I’m currently plugging away at a big working paper with the running title, “Argumentum in Cyber-Terrorem: A Framework for Evaluating Fear Appeals in Internet Policy Debates.” It’s an attempt to bring together a number of issues I’ve discussed here in my past work on “techno-panics” and devise a framework to evaluate and address such panics using tools from various disciplines. I begin with some basic principles of critical argumentation and outline various types of “fear appeals” that usually represent logical fallacies, including: argumentum in terrorem, argumentum ad metum, and argumentum ad baculum. But I’ll post more about that portion of the paper some other day. For now, I wanted to post a section of that paper entitled “The Problem with the Precautionary Principle.” I’m posting what I’ve got done so far in the hopes of getting feedback and suggestions for how to improve it and build it out a bit. Here’s how it begins…
The Problem with the Precautionary Principle
“Isn’t it better to be safe than sorry?” That is the traditional response of those perpetuating techno-panics when their fear appeal arguments are challenged. This response is commonly known as “the precautionary principle.” Although this principle is most often discussed in the field of environment law, it is increasingly on display in Internet policy debates.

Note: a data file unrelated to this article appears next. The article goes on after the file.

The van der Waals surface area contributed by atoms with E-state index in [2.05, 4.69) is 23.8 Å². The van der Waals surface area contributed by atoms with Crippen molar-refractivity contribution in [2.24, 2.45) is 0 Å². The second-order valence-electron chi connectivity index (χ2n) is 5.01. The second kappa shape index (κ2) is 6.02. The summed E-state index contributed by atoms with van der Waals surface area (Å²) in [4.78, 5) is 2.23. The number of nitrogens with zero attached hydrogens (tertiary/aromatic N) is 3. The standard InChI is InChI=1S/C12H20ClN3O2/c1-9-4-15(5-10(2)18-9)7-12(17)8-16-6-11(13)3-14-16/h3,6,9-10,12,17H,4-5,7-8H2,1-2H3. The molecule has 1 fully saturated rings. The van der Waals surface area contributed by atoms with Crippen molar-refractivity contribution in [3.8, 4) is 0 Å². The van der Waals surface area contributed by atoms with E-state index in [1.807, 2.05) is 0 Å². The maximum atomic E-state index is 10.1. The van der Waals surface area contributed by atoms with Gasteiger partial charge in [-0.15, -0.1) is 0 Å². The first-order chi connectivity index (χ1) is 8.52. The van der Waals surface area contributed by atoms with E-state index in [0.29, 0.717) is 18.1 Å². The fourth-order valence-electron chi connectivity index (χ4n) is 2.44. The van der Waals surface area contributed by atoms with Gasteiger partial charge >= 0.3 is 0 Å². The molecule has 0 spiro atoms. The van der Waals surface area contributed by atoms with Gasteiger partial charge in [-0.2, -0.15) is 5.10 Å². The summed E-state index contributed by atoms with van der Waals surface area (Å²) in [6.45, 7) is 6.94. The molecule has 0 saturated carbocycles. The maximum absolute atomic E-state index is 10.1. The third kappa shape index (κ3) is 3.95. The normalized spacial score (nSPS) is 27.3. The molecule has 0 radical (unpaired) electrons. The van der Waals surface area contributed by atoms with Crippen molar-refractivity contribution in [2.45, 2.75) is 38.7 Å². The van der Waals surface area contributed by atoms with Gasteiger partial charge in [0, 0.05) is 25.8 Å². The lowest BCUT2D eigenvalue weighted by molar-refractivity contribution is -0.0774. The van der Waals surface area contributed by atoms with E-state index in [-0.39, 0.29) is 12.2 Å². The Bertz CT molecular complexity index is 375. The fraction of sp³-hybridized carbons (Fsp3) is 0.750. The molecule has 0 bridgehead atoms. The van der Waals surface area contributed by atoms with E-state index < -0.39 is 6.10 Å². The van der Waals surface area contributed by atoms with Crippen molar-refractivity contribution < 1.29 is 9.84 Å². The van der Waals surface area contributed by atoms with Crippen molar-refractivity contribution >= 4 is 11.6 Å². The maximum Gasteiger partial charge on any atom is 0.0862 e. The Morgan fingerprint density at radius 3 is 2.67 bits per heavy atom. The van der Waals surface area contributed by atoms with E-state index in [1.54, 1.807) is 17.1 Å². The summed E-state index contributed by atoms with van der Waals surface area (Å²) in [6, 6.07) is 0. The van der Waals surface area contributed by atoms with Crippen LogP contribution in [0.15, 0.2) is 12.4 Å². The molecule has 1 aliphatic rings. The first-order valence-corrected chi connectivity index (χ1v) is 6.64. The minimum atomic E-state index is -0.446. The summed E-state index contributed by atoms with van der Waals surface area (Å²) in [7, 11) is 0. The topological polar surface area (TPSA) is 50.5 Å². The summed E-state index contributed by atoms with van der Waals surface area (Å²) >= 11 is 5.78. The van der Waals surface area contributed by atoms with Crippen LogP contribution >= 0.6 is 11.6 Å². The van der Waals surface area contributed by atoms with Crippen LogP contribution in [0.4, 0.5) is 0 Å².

The “precautionary principle” basically holds that since every technology and technological advance poses some theoretical danger or risk, public policy should be crafted in such a way that no possible harm will come from a particular innovation before further progress is permitted. In other words, law should mandate “just play it safe” as the default policy toward technological progress.
The problem with that logic, notes Kevin Kelly, author of What Technology Wants, is that because “every good produces harm somewhere… by the strict logic of an absolute precautionary principle no technologies would be permitted.” Or, as journalist Ronald Bailey has summarized this principle: “Anything new is guilty until proven innocent.” Under an information policy regime guided at every turn by a precautionary principle, digital innovation and technological progress would become impossible because trade-offs and uncertainly would be considered unacceptable.
This is why Aaron Wildavsky, author of the seminal 1988 book, Searching for Safety, spoke of the dangers of “trial without error” as compared to trial and error. Wildavsky argued that:
The direct implication of trial without error is obvious: if you can do nothing without knowing first how it will turn out, you cannot do anything at all. An indirect implication of trial without error is that if trying new things is made more costly, there will be fewer departures from past practice; this very lack of change may itself be dangerous in forgoing chances to reduce existing hazards. … [E]xisting hazards will continue to cause harm if we fail to reduce them by taking advantage of the opportunity to benefit from repeated trials.
Simply stated: Life involves and requires that some level of risk be accepted for progress to occur. While some steps to anticipate or control for unforeseen circumstances and “plan for the worse” are sensible, going overboard forecloses opportunities and experiences that offer valuable lessons for individuals and society. University of Chicago legal scholar Cass Sunstein, who currently serves as Administrator of the White House Office of Information and Regulatory Affairs, has argued that “If the burden of proof is on the proponent of the activity or processes in question, the Precautionary Principle would seem to impose a burden of proof that cannot be met.”